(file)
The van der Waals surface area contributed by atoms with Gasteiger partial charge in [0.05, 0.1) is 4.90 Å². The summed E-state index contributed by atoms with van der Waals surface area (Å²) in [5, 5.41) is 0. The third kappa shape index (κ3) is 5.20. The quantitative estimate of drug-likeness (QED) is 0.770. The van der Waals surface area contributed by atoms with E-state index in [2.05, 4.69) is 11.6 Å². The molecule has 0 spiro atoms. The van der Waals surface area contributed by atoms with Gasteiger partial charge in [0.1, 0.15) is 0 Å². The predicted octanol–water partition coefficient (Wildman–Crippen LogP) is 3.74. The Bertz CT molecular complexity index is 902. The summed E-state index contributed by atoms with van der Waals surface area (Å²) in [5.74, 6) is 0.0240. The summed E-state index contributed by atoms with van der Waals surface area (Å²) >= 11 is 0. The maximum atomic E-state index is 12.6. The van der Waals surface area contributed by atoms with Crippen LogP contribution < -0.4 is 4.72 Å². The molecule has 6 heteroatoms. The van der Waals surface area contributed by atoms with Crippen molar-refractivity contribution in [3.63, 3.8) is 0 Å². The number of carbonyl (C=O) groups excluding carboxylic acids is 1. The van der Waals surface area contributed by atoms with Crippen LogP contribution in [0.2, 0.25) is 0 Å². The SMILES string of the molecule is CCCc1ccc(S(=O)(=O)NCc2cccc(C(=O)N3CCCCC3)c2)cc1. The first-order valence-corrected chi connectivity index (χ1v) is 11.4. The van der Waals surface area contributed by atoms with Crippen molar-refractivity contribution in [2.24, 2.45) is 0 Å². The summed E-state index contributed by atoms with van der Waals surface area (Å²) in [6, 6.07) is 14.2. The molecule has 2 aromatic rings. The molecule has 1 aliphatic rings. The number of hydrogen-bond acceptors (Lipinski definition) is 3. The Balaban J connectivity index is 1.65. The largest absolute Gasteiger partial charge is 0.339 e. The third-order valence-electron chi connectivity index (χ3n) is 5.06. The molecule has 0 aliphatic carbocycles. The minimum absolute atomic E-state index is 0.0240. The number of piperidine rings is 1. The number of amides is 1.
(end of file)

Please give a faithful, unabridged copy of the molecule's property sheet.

The van der Waals surface area contributed by atoms with Gasteiger partial charge in [0.05, 0.1) is 4.90 Å². The summed E-state index contributed by atoms with van der Waals surface area (Å²) in [5, 5.41) is 0. The third kappa shape index (κ3) is 5.20. The quantitative estimate of drug-likeness (QED) is 0.770. The van der Waals surface area contributed by atoms with E-state index in [2.05, 4.69) is 11.6 Å². The molecule has 0 spiro atoms. The van der Waals surface area contributed by atoms with Gasteiger partial charge in [0.1, 0.15) is 0 Å². The predicted octanol–water partition coefficient (Wildman–Crippen LogP) is 3.74. The Bertz CT molecular complexity index is 902. The summed E-state index contributed by atoms with van der Waals surface area (Å²) in [5.74, 6) is 0.0240. The summed E-state index contributed by atoms with van der Waals surface area (Å²) >= 11 is 0. The maximum atomic E-state index is 12.6. The van der Waals surface area contributed by atoms with Crippen LogP contribution < -0.4 is 4.72 Å². The molecule has 6 heteroatoms. The van der Waals surface area contributed by atoms with Crippen molar-refractivity contribution in [3.63, 3.8) is 0 Å². The number of carbonyl (C=O) groups excluding carboxylic acids is 1. The van der Waals surface area contributed by atoms with Crippen LogP contribution in [0.2, 0.25) is 0 Å². The SMILES string of the molecule is CCCc1ccc(S(=O)(=O)NCc2cccc(C(=O)N3CCCCC3)c2)cc1. The first-order valence-corrected chi connectivity index (χ1v) is 11.4. The van der Waals surface area contributed by atoms with Crippen molar-refractivity contribution in [2.24, 2.45) is 0 Å². The summed E-state index contributed by atoms with van der Waals surface area (Å²) in [6, 6.07) is 14.2. The molecule has 2 aromatic rings. The molecule has 1 aliphatic rings. The number of hydrogen-bond acceptors (Lipinski definition) is 3. The Balaban J connectivity index is 1.65. The largest absolute Gasteiger partial charge is 0.339 e. The third-order valence-electron chi connectivity index (χ3n) is 5.06. The molecule has 0 aliphatic carbocycles. The minimum absolute atomic E-state index is 0.0240. The number of piperidine rings is 1. The number of amides is 1.